Aerial photography and satellite imagery reveal manifold geomorphological evidence of a dynamic evolution of past and present rivers in the Bolivian Amazon. Comparison of oxbow lake and meander scar dimensions along an inactive meander belt of the Rio Mamore (Llanos de Moxos, north-eastern Bolivia) and its modern counterpart suggests significant regional paleohydrological variability. We used these features as geomorphological and sedimentary archives to enhance our understanding of longer-term variations of the fluvial system. Late Pleistocene to Holocene hydrological changes of the Rio Mamore are inferred from: (i) the analysis of satellite imagery, (ii) discharge estimates from meander morphology, (iii) stratigraphic, and (iv) chronological information based on luminescence and radiocarbon dating. The combined data from three oxbows indicate that the now abandoned meander belt - the paleo-Mamore - continued to be active at least until similar to 5 ka, and likely even postdating 3 ka. An up to threefold increase in discharge is estimated for the modern Rio Mamore versus the paleo-Mamore. The altered runoff regime may have triggered an avulsive shift towards the currently active Rio Mamore. The preceding increase in discharge in turn, was possibly related to a shift in climatic conditions, which changed markedly between the mid- and late Holocene in tropical South America. In addition, it may have been the indirect result of capturing the avulsive Rio Grande system to the east of the Rio Mamore. Alternative explanations for the differences in dimensions of the paleo versus the modern Rio Mamore, i.e. contemporaneous activity of both rivers or alteration of site factors such as the channel/floodplain relationship, are considered to be unlikely.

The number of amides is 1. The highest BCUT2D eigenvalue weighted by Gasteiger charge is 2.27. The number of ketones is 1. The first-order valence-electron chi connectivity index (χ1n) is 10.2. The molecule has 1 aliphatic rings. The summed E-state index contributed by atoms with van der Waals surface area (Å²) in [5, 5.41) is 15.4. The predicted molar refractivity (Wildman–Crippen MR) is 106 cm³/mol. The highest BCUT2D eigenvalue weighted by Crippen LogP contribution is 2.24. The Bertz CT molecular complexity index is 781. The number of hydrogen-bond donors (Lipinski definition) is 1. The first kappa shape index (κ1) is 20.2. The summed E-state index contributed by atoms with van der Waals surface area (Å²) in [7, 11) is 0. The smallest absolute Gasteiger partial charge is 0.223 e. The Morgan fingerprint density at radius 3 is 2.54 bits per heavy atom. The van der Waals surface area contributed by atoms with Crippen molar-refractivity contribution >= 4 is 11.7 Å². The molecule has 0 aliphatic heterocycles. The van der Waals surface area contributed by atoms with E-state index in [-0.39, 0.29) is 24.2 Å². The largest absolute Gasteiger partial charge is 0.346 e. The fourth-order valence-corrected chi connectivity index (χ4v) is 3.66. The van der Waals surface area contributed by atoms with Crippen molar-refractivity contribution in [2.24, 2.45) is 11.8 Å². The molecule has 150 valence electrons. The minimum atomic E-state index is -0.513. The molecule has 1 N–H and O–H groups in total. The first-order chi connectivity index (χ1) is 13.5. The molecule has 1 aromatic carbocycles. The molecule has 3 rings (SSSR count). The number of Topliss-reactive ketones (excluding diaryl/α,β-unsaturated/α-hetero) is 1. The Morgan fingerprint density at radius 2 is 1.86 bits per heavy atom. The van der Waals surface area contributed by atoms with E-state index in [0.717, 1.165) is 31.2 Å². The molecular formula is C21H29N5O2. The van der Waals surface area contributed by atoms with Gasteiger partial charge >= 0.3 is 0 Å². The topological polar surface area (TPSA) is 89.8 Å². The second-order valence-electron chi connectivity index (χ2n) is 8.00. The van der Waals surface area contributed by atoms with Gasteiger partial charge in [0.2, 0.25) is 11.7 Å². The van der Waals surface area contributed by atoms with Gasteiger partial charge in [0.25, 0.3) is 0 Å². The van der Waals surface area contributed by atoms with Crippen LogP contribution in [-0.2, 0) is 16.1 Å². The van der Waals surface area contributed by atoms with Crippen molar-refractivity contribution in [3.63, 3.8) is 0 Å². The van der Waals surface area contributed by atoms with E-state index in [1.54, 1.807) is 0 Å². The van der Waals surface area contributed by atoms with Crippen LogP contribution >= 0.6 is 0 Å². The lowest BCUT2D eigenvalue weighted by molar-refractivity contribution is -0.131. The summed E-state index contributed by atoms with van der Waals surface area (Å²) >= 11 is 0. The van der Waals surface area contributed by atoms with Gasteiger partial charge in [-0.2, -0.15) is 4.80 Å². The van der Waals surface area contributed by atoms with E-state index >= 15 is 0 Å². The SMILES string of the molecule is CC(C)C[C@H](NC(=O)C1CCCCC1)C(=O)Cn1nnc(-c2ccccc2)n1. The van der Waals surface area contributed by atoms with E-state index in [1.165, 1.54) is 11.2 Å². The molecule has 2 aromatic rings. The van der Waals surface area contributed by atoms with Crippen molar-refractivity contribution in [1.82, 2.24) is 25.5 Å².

• 25.
    Preusser, Frank
    et al.
    Stockholm University, Faculty of Science, Department of Physical Geography and Quaternary Geology.
    Graf, Hans Rudolf
    Keller, Oskar
    Krayss, Edgar
    Schlüchter, Christian
    Quaternary glaciation history of northern Switzerland2011In: E&G Quaternary Science Journal, ISSN 0424-7116, Vol. 60, p. 282-305Article in journal (Refereed)
    Abstract [en]